Stretch Comparison of the G7 Hand Jam Crack Glove
This hand measures at 21.5mm, which is .5mm above Medium (red liner) and barely .5mm above the bottom of Large (yellow liner) according to Grade VII's recommendation. We tested these gloves at various sizes and found others 'between sizes' like this to have similar results. Note the bagginess of the L glove once it has worn in causes looseness around the knuckle in a hand jam vs the M (left and center) and the rolling above the wrist when performing a fist jam. (bottom right)

An entire blog post dedicated to how to fit crack gloves.
How To Fit Crack Gloves

Comfort & Feel

Comfort & Feel of G7 Hand Jam

Finger Comfort – Good. The material between the fingers can feel wide at first, but it is thin and soft enough to fold and bunch comfortably. Some of the largest finger holes we’ve tested.

  • The choice to make these gloves from leather is another payoff here. If you can imagine simply cutting the fingers off a pair of nice leather gloves, you wouldn’t be far off as far as the way these feel. The holes are ample and even those with the largest fingers we’ve ever seen didn’t have much trouble taking them on and off.
  • One thing to note is that the flat construction of the G7 Hand Jam involves laminating a thin synthetic film to the single piece of leather, which means the finger holes have a bit of a rigid feel to them compared to the softness of the rest of the glove. When new, this can feel almost like sticking your fingers through thin cardboard and is a bit unexpected. However once the gloves warm up they become flexible and by the time you’re at the top of your first climb you all but forget about it.

Glove Stiffness – Soft. Almost nonexistent.

  • A completely rubber-free glove is a (nearly) completely soft one. There is a thin synthetic fabric that is bonded to the inside of each glove, but importantly not the entire glove. This liner provides structure around the wrist and fingers and durability at the critical areas that are under the most stress when pulling hard on a jam, but G7 wisely left it off of the center where the glove contacts the back of the hand. The result is a glove so floppy that it can easily be jammed in any pocket, yet still feel structured and robust on the hand.
  • The leather is very high quality and comfortable and it was not uncommon for climber to report they had forgotten they wore the gloves on a day long adventure, only noticing when they went to wash their hands for dinner.

Padding – A bit more than you’d think considering they are leather-only. Decent at relieving pressure on tiny features and rounded craggy crack edges, but lacking a lot when large chunky crystals and nubbins are present.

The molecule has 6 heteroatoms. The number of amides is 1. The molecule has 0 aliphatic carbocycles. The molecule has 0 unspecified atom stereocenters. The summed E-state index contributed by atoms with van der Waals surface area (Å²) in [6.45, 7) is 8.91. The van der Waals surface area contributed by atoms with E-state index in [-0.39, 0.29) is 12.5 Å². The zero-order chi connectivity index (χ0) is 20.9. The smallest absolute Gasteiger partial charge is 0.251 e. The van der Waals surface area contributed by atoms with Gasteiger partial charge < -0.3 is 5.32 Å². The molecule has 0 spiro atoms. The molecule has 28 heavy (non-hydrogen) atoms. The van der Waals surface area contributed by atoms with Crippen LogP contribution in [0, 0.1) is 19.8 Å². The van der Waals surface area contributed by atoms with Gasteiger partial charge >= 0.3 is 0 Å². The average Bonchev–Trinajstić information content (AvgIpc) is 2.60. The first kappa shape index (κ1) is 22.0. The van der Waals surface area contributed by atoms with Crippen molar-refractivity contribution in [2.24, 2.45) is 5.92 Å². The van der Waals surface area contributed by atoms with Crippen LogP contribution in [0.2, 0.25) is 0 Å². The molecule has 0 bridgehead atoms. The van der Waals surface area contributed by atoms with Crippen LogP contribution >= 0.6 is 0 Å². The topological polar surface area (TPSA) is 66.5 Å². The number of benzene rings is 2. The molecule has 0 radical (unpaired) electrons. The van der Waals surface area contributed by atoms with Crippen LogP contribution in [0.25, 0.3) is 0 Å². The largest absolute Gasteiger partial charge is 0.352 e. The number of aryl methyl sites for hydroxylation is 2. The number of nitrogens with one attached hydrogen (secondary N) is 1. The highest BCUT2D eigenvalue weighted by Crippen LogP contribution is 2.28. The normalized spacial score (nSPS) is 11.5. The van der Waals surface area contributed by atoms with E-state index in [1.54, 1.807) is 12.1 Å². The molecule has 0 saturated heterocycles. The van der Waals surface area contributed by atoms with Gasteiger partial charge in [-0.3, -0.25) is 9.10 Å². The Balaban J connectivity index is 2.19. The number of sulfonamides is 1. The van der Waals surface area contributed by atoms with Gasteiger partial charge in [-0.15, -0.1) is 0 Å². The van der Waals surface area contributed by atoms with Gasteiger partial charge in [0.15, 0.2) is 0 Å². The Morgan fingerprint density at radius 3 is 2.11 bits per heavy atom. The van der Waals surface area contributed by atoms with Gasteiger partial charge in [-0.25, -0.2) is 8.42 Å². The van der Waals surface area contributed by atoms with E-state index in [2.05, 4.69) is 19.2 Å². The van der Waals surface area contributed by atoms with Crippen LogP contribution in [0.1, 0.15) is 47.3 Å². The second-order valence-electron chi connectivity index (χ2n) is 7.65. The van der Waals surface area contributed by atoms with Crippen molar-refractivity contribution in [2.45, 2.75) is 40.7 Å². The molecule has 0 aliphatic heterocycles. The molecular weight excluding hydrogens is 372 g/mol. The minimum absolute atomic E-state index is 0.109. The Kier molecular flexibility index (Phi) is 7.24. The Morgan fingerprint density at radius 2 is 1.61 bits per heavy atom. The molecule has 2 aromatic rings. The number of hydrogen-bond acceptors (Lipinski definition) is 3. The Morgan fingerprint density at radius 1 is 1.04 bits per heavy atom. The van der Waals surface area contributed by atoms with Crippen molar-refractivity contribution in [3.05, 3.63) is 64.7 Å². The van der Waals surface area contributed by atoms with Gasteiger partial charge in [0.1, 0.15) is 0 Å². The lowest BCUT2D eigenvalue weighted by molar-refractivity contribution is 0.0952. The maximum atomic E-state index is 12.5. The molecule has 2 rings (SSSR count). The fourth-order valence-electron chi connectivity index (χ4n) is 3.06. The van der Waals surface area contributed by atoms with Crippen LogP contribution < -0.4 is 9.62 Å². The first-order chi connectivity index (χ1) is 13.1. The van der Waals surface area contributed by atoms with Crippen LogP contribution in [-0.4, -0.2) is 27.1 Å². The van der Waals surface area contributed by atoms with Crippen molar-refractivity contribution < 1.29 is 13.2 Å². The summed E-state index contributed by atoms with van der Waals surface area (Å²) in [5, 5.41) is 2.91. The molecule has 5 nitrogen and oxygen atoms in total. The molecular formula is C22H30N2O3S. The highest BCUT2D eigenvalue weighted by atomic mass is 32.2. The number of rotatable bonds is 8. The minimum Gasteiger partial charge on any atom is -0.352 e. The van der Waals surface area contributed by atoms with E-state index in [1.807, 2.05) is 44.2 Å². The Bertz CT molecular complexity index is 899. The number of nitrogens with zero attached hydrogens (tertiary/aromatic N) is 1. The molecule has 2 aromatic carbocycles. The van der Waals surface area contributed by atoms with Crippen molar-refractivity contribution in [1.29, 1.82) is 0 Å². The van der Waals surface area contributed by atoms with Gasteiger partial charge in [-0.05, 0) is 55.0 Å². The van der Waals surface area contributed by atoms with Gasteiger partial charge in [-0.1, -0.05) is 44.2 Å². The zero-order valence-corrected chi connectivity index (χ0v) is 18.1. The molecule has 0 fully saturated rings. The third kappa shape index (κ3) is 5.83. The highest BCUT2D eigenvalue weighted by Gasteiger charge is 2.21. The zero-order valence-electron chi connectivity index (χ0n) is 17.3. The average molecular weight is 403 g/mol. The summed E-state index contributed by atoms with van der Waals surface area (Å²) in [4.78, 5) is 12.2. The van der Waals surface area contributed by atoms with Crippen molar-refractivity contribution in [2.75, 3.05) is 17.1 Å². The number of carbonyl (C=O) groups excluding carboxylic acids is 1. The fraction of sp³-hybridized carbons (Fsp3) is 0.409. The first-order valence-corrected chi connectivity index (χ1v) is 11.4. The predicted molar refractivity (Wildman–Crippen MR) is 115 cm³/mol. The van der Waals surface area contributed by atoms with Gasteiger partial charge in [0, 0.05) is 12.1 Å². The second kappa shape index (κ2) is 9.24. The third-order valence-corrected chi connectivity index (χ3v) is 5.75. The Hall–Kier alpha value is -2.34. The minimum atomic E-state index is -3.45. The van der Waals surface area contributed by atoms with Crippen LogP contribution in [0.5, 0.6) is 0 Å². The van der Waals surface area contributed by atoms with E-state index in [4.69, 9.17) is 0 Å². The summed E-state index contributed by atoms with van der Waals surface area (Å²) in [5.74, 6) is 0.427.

• Most users have reported being surprised by the amount of padding a small amount of leather provides, which has more than once resulted in a motivation for seeking its limitations. For the most part the padding needed by those with more jamming experience using no gloves found the padding more than adequate, while those less used to the pain of a jam in rock found them ok to not great, especially when comparing to any other glove with rubber on it.
  • Smaller, sharp features like those found in limestone didn’t seem to bother most users, but when attempting jams on chunkier conglomerates, the lack of rubber is quite obvious.

Glove Height – Very high. Some of the most wrist protection, even if sizing down. Oversized gloves can bunch at the back of the hand when broken in a bit, so we recommend staying on the smaller end of fit to avoid this.

  • This is almost the tallest glove we’ve tried. One of the main reasons we measure this is because we’ve found it can tell a lot about the overall feel of the glove when matched with its stiffness. A tall, stiff glove feels clunky, but a short stiff glove can seem beefy. The G7 Hand Jam is the opposite of both of these; tall, flexible and supple.
  • Their flexible construction means you never feel like you’re fighting them for wrist movement like we found in other models, so your wrist stays protected without feeling like it is hostage to the rest of the gloves performance.
  • As we mentioned above, the finger holes are ample so we found that downsizing this glove didn’t cause nearly the same amount of pulling on the finger webbing we encountered with other models. Because the material is also so soft, any pulling felt more like what you would expect from a driving glove than something foreign pulling between your fingers.

Build Features

Build Features of the G7 Hand Jam Crack Glove

Notable Features – Things that are only found on the G7 Hand Jam Crack Glove